Technical Officer UTECOM Machine Maintenance


Rodney BELL
Technical Officers UTECOM Machine Maintenance

Bob Reid and Rodney Bell installed the 64-column modifications for the card reader and card punch in 1959. This involved extensive cabling in the main frame (cables with 64 multi-colored wires for each device), and the flexible cables connecting the machine to the card reader and punch. Modifications were also required to Units C, D, and E for the reader.

These modifications were probably done in the days leading up to the re-wiring, as the alterations would not have affected input. A new roller had to be fitted to the card reader. This was a "split roller", with an insulating spacer between card columns 48 and 49, as the two parts of the roller had to be kept at different voltages.

Standard units MV/1 and MV/2 were probably supplied for the conversion of the output. The conversion was carried out over 8 consecutive days in August-September 1959 with the machine switched off, and required 89 hours' labor.

Bob related an incident during the cabling. At one end of the cable in one part of the machine, Bob would call out the color of the wire that he was connecting, and Rod at the other end of the cable would connect the corresponding wire at his end. Nearing the end of the job, Bob called out a color, but Rod did not have a matching one. It turned out that one of them was color blind !

Bob and Rod would also have installed the Automatic Instruction Modification unit (A.I.M.) at around the same time. This was a standard unit supplied by English Electric. (Robin Vowels)

Tom KALDOR - Technical Officer UTECOM Machine Maintenance

Alan NELSON - Technical Officer UTECOM Machine Maintenance

Armand GOLDEN - Technical Officer UTECOM Machine Maintenance

John MENTJOX - Technical Officer UTECOM Machine Maintenance

"After Ron Smart left at the beginning of 1961, the late Les Hill was (acting?) director until 1966." (Robin Vowels)

Brian McHUGH
Brian was UTECOM's scientific programmer, wrote any programs for (paying) outside users requiring mathematical expertise.

Brian amended the Crystallographic programs originally written by J. S. Rollett for DEUCE. These programs gave wrong results whenever fixed-point arithmetic overflowed, as Rollett did not include checks for overflow. He considered them unnecessary.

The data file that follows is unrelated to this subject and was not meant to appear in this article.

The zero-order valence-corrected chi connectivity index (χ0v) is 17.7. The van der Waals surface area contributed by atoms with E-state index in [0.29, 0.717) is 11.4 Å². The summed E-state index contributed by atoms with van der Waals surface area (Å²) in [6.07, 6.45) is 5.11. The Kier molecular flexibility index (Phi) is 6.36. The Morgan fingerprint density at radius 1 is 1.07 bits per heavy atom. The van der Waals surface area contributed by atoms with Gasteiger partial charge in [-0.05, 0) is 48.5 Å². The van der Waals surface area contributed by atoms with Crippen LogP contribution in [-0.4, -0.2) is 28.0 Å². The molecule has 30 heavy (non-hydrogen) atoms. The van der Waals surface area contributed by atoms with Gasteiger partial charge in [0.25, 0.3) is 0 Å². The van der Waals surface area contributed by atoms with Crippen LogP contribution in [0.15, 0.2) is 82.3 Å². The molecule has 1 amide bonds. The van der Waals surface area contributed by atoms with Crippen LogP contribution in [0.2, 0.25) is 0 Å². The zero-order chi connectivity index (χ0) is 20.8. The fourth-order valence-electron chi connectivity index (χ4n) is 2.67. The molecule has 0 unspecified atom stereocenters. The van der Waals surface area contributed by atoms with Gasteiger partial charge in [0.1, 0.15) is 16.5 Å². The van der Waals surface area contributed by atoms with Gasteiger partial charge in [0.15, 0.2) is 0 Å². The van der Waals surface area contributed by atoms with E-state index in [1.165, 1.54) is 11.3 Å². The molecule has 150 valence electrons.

Users could not tell whether results were correct or not when this happened, and if not correct, they could not tell whether or not there was something wrong with their experiment. Brian also incorporated additional checks on arithmetic, for until that time, UTECOM was not reliable.

One PhD student wrote in his thesis that he had to run the crystallographic programs up to five times before getting two sets of results that agreed. Rollet's original programs punched out results one card at a time -- this was the principal cause of repeated mechanical failure of the card punch. Brian amended the output section to punch batches of 16 cards.

Regarding his Crystallography programs, Rollet wrote that he was able to keep the multiplier running three-quarters of the time (about 14 Mcs in 17½ Mcs) with concurrent programming, as the multiplier was asynchronous.[1]
(Robin Vowels)

[1] J. S. Rollett, "General Programs for Crystal Structure Analysis on the English Electric DEUCE Computer", pp. 87-101.

John worked for a short time as programmer in about 1964. He picked up machine code with ease.
In one program where time was not critical, he dispensed with optimum coding, and coded instructions sequentially in consecutive minor cycles in delay lines.(Robin Vowels)

Jean wrote programs occasionally, and did card punching for programmers.(Robin Vowels)

Gay ran the Anderson Analysis, a long-running machine-language program for analysis of TV viewing habits.
This program was run after hours one night each week. At other times, she was secretary.(Robin Vowels)

Raj REDDY - ( WWW ) - (EA)
"While I did not know Alan Turing, I may be one of the select few here who used a computer designed by him. In the late 50's, I had the pleasure of using a mercury delay-line computer (English Electric Deuce Mark II) based on Turing's original design of ACE."
( To Dream The Possible Dream )



"When the University of Glasgow switched on its computer (an English Electric Deuce) in 1958 it was the first at any university in Scotland and only the second at any site north of the Border."

"Only seven years before, Professor Douglas R Hartree of Cambridge University had stated, 'We have a computer here at Cambridge, there is one in Manchester and another at the National Physical Laboratory. I suppose we should have one in Scotland, but that is all.' "

DEUCE: Glasgow's first computer Down memory lane

"The Computing Laboratory set up in the University by Dr, later Professor, Dennis Gilles was home to the first university computer in Scotland."

Maths Post-graduate Student

"Ann was there when we delivered a machine to Glasgow University. She was appointed by Dr Gilles to adjudicate on the Customer Acceptance Test. The Acceptance Test at that time required three days of totally fault-free running - remember, there was no automatic error-recovery and precious little diagnostic ability. We learned in the end that the only way of getting these machines through such Tests was to subject every valve to a test for Microphony - very heavy vibration, i.e. hit it - and many's the time that one has banged too hard and shattered the glass. The blow also shorted out the internal electrodes and that naturally took the entire machine off with a bang and a crash. However, it was the only way you could get it to run for about four days. The valves started to become microphonic again in due course but that is another story." (Jeremy Walker "DEUCE - I'ts Life and Times" )